Code Switch: Word Watch
Feb 24, 2014 — Citations dating back to 1886 hint that the phrase might come from a Cantonese word.
Feb 16, 2014 — This network of performance venues — nightclubs, bars, juke joints and theaters — formed during Jim Crow because black performers in the U.S. didn't have access to white-owned clubs. But what did chitlins have to do with it?
Feb 10, 2014 — "Moron" wasn't always hurled as an insult. The word was coined by Henry H. Goddard, a researcher and psychologist who intended it to be used as a medical term to quantify cognitive disabilities.
Jan 27, 2014 — Being "sold down the river" means you've been betrayed. It used to mean something far worse. NPR's Code Switch traces the history of the phrase and spells out its original meaning in the first half of the 19th century.
Jan 14, 2014 — Who was the first person to call a house a "crib"? We trace the answer from the Bard to MTV's show, Cribs.
Jan 6, 2014 — The first recorded utterance of the word was by a man named Richard Henry Pratt, whose legacy among Native Americans and others is deeply contentious. His story illustrates problems with how the word is used today.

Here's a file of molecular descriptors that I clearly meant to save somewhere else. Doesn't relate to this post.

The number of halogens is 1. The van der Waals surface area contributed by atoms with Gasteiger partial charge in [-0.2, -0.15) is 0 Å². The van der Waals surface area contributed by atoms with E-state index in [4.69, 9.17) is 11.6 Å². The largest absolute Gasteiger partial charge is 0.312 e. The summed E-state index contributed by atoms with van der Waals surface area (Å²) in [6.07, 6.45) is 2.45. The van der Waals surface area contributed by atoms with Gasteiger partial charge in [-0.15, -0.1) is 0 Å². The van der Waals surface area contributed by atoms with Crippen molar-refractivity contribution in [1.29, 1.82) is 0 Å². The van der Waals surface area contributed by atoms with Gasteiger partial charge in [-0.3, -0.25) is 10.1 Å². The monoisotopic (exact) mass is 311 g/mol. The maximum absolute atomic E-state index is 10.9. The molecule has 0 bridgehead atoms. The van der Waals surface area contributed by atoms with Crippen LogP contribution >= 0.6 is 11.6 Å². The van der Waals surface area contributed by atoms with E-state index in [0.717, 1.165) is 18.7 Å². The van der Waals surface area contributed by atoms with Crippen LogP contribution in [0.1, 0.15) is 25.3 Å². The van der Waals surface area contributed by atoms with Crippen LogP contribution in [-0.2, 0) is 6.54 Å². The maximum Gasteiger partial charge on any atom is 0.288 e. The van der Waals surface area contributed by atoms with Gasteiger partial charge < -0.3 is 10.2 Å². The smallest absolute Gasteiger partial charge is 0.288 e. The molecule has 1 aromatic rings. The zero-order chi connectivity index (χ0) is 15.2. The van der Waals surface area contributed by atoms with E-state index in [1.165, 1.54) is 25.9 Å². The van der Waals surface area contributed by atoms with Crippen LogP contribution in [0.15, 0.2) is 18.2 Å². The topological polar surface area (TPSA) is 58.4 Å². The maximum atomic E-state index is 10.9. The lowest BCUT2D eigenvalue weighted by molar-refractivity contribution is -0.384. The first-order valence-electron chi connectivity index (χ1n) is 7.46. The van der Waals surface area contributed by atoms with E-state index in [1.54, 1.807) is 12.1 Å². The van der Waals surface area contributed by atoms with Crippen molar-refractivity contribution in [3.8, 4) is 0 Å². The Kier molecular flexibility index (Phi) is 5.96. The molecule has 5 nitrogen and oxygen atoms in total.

Dec 30, 2013 — You might know that the word "gypped" — often used to describe being cheated — comes from the word 'gypsy.' But less well known is the fact that it comes from derogative stereotypes about the Roma people.
Dec 15, 2013 — Zombies populate our books, graphic novels, movies and video games with race and slavery playing an unexpected role. Our national obsession with zombies dates back centuries and can be traced to Haiti. Code Switch examines how the word "zombie" was born and how it has taken a life of its own.
Dec 8, 2013 — Jive-talking, jazz-loving "hep cats" from the 1930s and 1940s are the great-grandparents of today's hipsters. The interest of white fans in black music helped fill Harlem's nightclubs and prompted derision. Hipsters were criticized for being the equivalent of a "pretentious poet laureate."
Nov 25, 2013 — Although the slur today is used mostly in the context of the Caribbean, in the past it was often applied to low-wage, immigrant laborers in the United States.